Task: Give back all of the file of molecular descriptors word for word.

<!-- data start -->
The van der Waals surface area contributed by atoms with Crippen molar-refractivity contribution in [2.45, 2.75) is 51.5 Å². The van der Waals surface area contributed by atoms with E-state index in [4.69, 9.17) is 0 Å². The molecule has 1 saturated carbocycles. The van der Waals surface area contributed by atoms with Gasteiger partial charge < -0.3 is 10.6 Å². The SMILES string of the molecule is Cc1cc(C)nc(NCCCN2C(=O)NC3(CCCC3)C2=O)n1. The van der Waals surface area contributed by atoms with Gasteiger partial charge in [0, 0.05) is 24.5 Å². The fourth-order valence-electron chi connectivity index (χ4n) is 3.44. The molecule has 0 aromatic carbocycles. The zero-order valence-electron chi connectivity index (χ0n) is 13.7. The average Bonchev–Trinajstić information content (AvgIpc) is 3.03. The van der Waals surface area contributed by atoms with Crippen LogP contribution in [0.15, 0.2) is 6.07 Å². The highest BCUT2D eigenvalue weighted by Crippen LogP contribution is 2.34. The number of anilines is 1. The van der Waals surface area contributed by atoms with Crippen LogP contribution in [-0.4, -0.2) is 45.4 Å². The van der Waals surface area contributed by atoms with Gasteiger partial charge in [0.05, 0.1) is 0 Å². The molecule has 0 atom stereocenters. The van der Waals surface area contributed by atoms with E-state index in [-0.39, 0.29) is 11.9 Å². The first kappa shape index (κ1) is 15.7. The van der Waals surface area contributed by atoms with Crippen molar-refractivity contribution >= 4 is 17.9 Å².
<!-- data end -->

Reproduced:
The van der Waals surface area contributed by atoms with Crippen molar-refractivity contribution in [2.45, 2.75) is 51.5 Å². The van der Waals surface area contributed by atoms with E-state index in [4.69, 9.17) is 0 Å². The molecule has 1 saturated carbocycles. The van der Waals surface area contributed by atoms with Gasteiger partial charge < -0.3 is 10.6 Å². The SMILES string of the molecule is Cc1cc(C)nc(NCCCN2C(=O)NC3(CCCC3)C2=O)n1. The van der Waals surface area contributed by atoms with Gasteiger partial charge in [0, 0.05) is 24.5 Å². The fourth-order valence-electron chi connectivity index (χ4n) is 3.44. The molecule has 0 aromatic carbocycles. The zero-order valence-electron chi connectivity index (χ0n) is 13.7. The average Bonchev–Trinajstić information content (AvgIpc) is 3.03. The van der Waals surface area contributed by atoms with Crippen LogP contribution in [0.15, 0.2) is 6.07 Å². The highest BCUT2D eigenvalue weighted by Crippen LogP contribution is 2.34. The number of anilines is 1. The van der Waals surface area contributed by atoms with Crippen LogP contribution in [-0.4, -0.2) is 45.4 Å². The van der Waals surface area contributed by atoms with Gasteiger partial charge in [0.05, 0.1) is 0 Å². The molecule has 0 atom stereocenters. The van der Waals surface area contributed by atoms with E-state index in [-0.39, 0.29) is 11.9 Å². The first kappa shape index (κ1) is 15.7. The van der Waals surface area contributed by atoms with Crippen molar-refractivity contribution >= 4 is 17.9 Å².